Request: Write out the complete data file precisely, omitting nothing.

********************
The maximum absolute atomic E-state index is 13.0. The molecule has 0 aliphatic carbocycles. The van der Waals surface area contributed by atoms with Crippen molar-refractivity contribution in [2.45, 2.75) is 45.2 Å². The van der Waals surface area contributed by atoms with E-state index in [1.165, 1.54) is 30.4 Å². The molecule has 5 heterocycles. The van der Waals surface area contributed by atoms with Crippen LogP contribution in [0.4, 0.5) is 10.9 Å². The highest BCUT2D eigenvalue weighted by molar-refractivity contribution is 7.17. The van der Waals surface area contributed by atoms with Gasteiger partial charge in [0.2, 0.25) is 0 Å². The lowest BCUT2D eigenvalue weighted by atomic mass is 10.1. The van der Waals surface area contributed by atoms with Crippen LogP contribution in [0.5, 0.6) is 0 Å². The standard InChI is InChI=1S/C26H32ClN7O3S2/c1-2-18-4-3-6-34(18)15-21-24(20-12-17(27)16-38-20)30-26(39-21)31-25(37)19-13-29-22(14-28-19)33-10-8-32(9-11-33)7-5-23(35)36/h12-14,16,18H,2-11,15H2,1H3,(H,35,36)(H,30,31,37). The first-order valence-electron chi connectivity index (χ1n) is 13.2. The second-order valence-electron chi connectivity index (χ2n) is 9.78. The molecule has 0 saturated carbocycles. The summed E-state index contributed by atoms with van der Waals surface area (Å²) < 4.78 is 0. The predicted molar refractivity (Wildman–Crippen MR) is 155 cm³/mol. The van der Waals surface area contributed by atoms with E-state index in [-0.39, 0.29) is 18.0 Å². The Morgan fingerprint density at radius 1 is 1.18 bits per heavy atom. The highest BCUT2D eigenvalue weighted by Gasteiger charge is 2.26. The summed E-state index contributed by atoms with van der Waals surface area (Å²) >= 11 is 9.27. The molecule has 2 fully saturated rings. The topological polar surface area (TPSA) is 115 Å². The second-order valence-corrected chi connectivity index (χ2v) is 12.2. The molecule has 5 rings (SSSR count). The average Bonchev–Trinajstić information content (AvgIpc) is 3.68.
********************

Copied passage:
The maximum absolute atomic E-state index is 13.0. The molecule has 0 aliphatic carbocycles. The van der Waals surface area contributed by atoms with Crippen molar-refractivity contribution in [2.45, 2.75) is 45.2 Å². The van der Waals surface area contributed by atoms with E-state index in [1.165, 1.54) is 30.4 Å². The molecule has 5 heterocycles. The van der Waals surface area contributed by atoms with Crippen LogP contribution in [0.4, 0.5) is 10.9 Å². The highest BCUT2D eigenvalue weighted by molar-refractivity contribution is 7.17. The van der Waals surface area contributed by atoms with Gasteiger partial charge in [0.2, 0.25) is 0 Å². The lowest BCUT2D eigenvalue weighted by atomic mass is 10.1. The van der Waals surface area contributed by atoms with Crippen LogP contribution in [0.5, 0.6) is 0 Å². The standard InChI is InChI=1S/C26H32ClN7O3S2/c1-2-18-4-3-6-34(18)15-21-24(20-12-17(27)16-38-20)30-26(39-21)31-25(37)19-13-29-22(14-28-19)33-10-8-32(9-11-33)7-5-23(35)36/h12-14,16,18H,2-11,15H2,1H3,(H,35,36)(H,30,31,37). The first-order valence-electron chi connectivity index (χ1n) is 13.2. The second-order valence-electron chi connectivity index (χ2n) is 9.78. The molecule has 0 saturated carbocycles. The summed E-state index contributed by atoms with van der Waals surface area (Å²) < 4.78 is 0. The predicted molar refractivity (Wildman–Crippen MR) is 155 cm³/mol. The van der Waals surface area contributed by atoms with E-state index in [-0.39, 0.29) is 18.0 Å². The Morgan fingerprint density at radius 1 is 1.18 bits per heavy atom. The highest BCUT2D eigenvalue weighted by Gasteiger charge is 2.26. The summed E-state index contributed by atoms with van der Waals surface area (Å²) >= 11 is 9.27. The molecule has 2 fully saturated rings. The topological polar surface area (TPSA) is 115 Å². The second-order valence-corrected chi connectivity index (χ2v) is 12.2. The molecule has 5 rings (SSSR count). The average Bonchev–Trinajstić information content (AvgIpc) is 3.68.